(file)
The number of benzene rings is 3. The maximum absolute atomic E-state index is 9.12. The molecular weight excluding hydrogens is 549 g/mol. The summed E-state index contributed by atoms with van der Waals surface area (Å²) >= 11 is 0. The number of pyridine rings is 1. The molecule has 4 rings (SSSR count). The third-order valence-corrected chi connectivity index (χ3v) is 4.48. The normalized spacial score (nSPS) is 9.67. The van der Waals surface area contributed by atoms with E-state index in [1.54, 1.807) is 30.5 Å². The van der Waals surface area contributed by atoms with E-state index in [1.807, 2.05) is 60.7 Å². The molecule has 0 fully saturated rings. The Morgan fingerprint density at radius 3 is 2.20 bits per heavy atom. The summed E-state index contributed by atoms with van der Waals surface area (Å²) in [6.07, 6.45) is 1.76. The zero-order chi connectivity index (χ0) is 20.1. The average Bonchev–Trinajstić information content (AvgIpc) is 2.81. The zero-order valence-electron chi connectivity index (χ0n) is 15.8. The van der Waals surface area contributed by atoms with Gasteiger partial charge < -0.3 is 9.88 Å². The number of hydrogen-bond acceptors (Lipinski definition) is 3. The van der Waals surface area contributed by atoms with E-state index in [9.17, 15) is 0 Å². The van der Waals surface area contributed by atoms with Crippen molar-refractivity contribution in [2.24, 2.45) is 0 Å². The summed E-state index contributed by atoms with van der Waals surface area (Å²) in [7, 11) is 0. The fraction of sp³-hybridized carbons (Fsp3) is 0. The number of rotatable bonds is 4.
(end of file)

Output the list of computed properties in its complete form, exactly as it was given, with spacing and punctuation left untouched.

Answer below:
The number of benzene rings is 3. The maximum absolute atomic E-state index is 9.12. The molecular weight excluding hydrogens is 549 g/mol. The summed E-state index contributed by atoms with van der Waals surface area (Å²) >= 11 is 0. The number of pyridine rings is 1. The molecule has 4 rings (SSSR count). The third-order valence-corrected chi connectivity index (χ3v) is 4.48. The normalized spacial score (nSPS) is 9.67. The van der Waals surface area contributed by atoms with E-state index in [1.54, 1.807) is 30.5 Å². The van der Waals surface area contributed by atoms with E-state index in [1.807, 2.05) is 60.7 Å². The molecule has 0 fully saturated rings. The Morgan fingerprint density at radius 3 is 2.20 bits per heavy atom. The summed E-state index contributed by atoms with van der Waals surface area (Å²) in [6.07, 6.45) is 1.76. The zero-order chi connectivity index (χ0) is 20.1. The average Bonchev–Trinajstić information content (AvgIpc) is 2.81. The zero-order valence-electron chi connectivity index (χ0n) is 15.8. The van der Waals surface area contributed by atoms with Gasteiger partial charge < -0.3 is 9.88 Å². The number of hydrogen-bond acceptors (Lipinski definition) is 3. The van der Waals surface area contributed by atoms with E-state index in [9.17, 15) is 0 Å². The van der Waals surface area contributed by atoms with Crippen molar-refractivity contribution in [2.24, 2.45) is 0 Å². The summed E-state index contributed by atoms with van der Waals surface area (Å²) in [7, 11) is 0. The fraction of sp³-hybridized carbons (Fsp3) is 0. The number of rotatable bonds is 4.